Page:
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Overseas information: www.cdc.gov/ncidod/diseases/Index.htm
The Disease: - This disease is characterised by high fever (onset 5-21 days), abdominal pain with or without diarrhoea,
enlarged spleen (3dr week) and rose coloured spots confined to chest & abdomen. It can infect the
blood (septicaemia) which has a fatality rate of 10 - 20 % if untreated & 1%
in treated persons. The risk of infection is generally low, approximately 1 in
30,000 for travellers to developing countries spending 4 weeks. Risk is 10 times
higher in parts of India, Africa & South America. Typhoid is generally a
milder illness in children under 5. Risk is increased by failing to
observe hygiene ... cook it, peel it or forget it !
recommendation: - For anyone travelling to developing countries where the
food and water quality is uncertain and persons with impaired gastric acid or
immune deficiency. Most
travel clinics do not recommend vaccine for travellers spending less than 2
weeks in popular tourist resorts. However, you can request to be vaccinated
& the vaccine is well tolerated, (but expensive).
Vaccination: .. CDC Vaccine
information statement .. copy (see also CMI pdf)
Capsules: "CSL-Vivotif(R) Oral", on alternate days,
1 hour before food for 3-4
doses. A 4th dose on day 7 has been estimated to increase immunity by an
extra 40%. Boosters every 3-5 years depending on regime. Clinical disease is
uncommon in children under 2 years of age. Vaccine can be given in children over the age
of 6 years. Some medicines and "Vivotif(R) Oral", may interfere
with each other. These include: sulphonamides, antibiotics &
antimalarials. [ Nb. mefloquine, chloraquine and malarone do not interfere
with IgG O immune response BUT it is still recommended that they should be taken at least 1 week after the (final) dose of "Vivotif(R)
Oral" (WHO recommends 10 days) ]. Oral typhoid capsules should be stored in the
refrigerator (not freezer - as this will inactivate vaccine) until taken. Contrary to
NHMRC guidelines, it is argued that other live vaccines, Sabin, MMR, yellow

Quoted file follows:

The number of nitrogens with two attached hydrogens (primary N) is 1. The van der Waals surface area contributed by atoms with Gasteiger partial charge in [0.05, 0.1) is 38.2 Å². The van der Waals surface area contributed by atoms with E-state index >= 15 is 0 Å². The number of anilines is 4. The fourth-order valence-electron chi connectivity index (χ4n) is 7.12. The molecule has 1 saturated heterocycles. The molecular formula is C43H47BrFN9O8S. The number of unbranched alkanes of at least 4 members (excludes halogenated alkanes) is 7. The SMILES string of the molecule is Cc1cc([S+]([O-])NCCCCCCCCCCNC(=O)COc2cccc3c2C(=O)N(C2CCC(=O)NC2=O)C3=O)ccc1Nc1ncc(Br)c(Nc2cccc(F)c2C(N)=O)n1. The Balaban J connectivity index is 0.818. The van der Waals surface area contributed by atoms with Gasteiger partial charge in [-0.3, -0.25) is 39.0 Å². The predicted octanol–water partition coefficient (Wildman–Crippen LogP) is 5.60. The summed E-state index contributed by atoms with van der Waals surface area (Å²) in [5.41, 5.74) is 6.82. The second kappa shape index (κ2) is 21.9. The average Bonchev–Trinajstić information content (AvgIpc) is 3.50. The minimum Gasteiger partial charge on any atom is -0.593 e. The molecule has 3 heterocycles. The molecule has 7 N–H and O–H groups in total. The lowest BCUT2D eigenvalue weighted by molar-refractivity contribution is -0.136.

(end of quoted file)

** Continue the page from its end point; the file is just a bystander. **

fever and oral cholera vaccine can be given at the same time as
oral typhoid. Oral cholera vaccine is actually enhanced by giving it with
oral typhoid. ref: page 123 Manual
Injection - Typhim Vi polysaccharide vaccine (CSL) & Typherix
is estimated to be as effective as the 4 dose oral typhoid provided the oral
typhoid capsules are given with adherence to the above recommendations (approx 70 - 80% effective).
A single injection is simple, immune response quicker and
can be used in children over 2 years. - booster every 3 years.
Typhoid Fever (enteric fever)
A bacterial infection characterised by diarrhoea, systemic disease, and a rash; most
commonly caused by Salmonella typhi.
Typhi are spread by contaminated food, drink, or water. Following ingestion, the bacteria
spread from the intestine to the intestinal lymph nodes, liver, and spleen via the blood
where they multiply. Salmonella may directly infect the gallbladder through the hepatic
duct or spread to other areas of the body through the bloodstream.
Early symptoms are very general and include fever, malaise and abdominal pain. As the
disease progresses the fever becomes higher and diarrhoea becomes prominent and may be
bloody. Weakness, profound fatigue, delirium, blood noses, obtundation(swollen abdomen)
develop. A rash, characteristic only of typhoid and called "rose spots," appears
in most cases of typhoid. Rose spots are small (1/4 inch) dark red, flat spots that appear
most often on the abdomen and chest. Typically, children have milder disease and fewer
complications than adults. A few people can become carriers of typhoid and continue to
shed the bacteria in their faeces for years.
Immunisation is not always completely effective and at-risk travellers should
drink only boiled or bottled water and eat well cooked food.
SIGNS AND TESTS
A blood culture during first week of the fever can show Salmonella typhi
bacteria. Note: A stool culture is unreliable.
- platelet count (decreased platelets)
- fluorescent antibody study (demonstrates Vi antigen, which is specific for typhoid)
Intravenous fluids and electrolytes are usually given. Appropriate antibiotics
are given to fight the bacteria; (preferred is ceftriaxone - ciprofloxacin, chloramphenicol resistance common).
The illness usually resolves in 2 to 4 weeks with treatment. The outcome is likely to be
good with early treatment, but becomes poor if complications develop. Cases in children
are milder, and are more debilitating in the elderly. Relapse may occur if the treatment
has not fully eradicated the infection.
See Also New York Health Department sheet
Information mostly taken from: "International
Travel and Health" (WHO year book -
Australian Immunisation Handbook, 8th Edition - 9/2003 - Part1 - Part 2 & Part 3 (large pdf
Centre for Disease Control, USA - www.cdc.gov/travel Travel Health Seminar Oct 96, June 97,Feb 98, March 99, May 2000, August 2002 &
March 2005 - Victorian Medical Postgraduate Foundation.
Manual of Travel Medicine,
Melbourne, Oct 2004.
Updated 06/09/2006. Additional references & disclaimer.